This production of One Thousand and One Nights shines as a sum of its parts. The stage set's two towers and stairs (shipped across the Atlantic, along with the costumes and the massive cast) serve as scene setters for a king's court, a bazaar, and a caravan throughout the show's three segments. A sheer screen hangs in front of the stage for the entirety of the first set, enabling dual layers of projections that provide a believable 3D effect as they portray an outer layer of castle walls or a fiery inferno.
Subtitles acknowledged "this great land of the free and home of the brave" that has "opened up its doors to the world and embraced humanity." In 2019, those words might sound sarcastic or tongue-in-cheek from an American troupe, but it's refreshing — albeit a little silly and out of touch with the country's current environment — to see them genuinely expressed by foreign visitors.
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In the dancing itself, there are moves and scenes that show off feats of skill and strength, but there's nothing that would compare to Spoleto Festival USA's more physical circus-oriented acts. Likewise, the costumes are colorful and elaborate, but most wouldn't be worth individually viewing in a museum, if they weren't spinning wildly in unison on the bodies of dancers. And the music, in its unique Middle Eastern adaptation of Rimsky-Korsakov's Scheherazade and Ravel's Bolero, is a fascinating, perfect accompaniment to the dances, but its reworkings with Eastern instrumentation don't surpass the original material.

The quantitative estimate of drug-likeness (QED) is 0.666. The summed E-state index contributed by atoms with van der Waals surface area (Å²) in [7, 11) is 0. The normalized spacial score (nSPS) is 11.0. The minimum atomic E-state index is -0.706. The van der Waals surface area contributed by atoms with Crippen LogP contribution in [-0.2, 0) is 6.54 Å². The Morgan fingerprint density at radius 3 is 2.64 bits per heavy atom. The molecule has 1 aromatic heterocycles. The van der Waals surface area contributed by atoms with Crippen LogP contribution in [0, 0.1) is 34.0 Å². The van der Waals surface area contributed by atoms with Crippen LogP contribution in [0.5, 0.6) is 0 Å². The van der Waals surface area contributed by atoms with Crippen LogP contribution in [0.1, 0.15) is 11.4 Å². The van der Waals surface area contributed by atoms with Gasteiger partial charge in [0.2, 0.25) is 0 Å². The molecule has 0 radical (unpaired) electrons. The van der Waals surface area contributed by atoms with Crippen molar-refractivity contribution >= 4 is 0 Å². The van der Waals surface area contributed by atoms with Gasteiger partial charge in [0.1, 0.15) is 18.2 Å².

Altogether, however, they form a spectacular work of art. The beauty of One Thousand and One Nights lies in its feats of coordination and choreography. It's an easy show to relax and enjoy, if you simply sit back and absorb the vivid visual spectacle.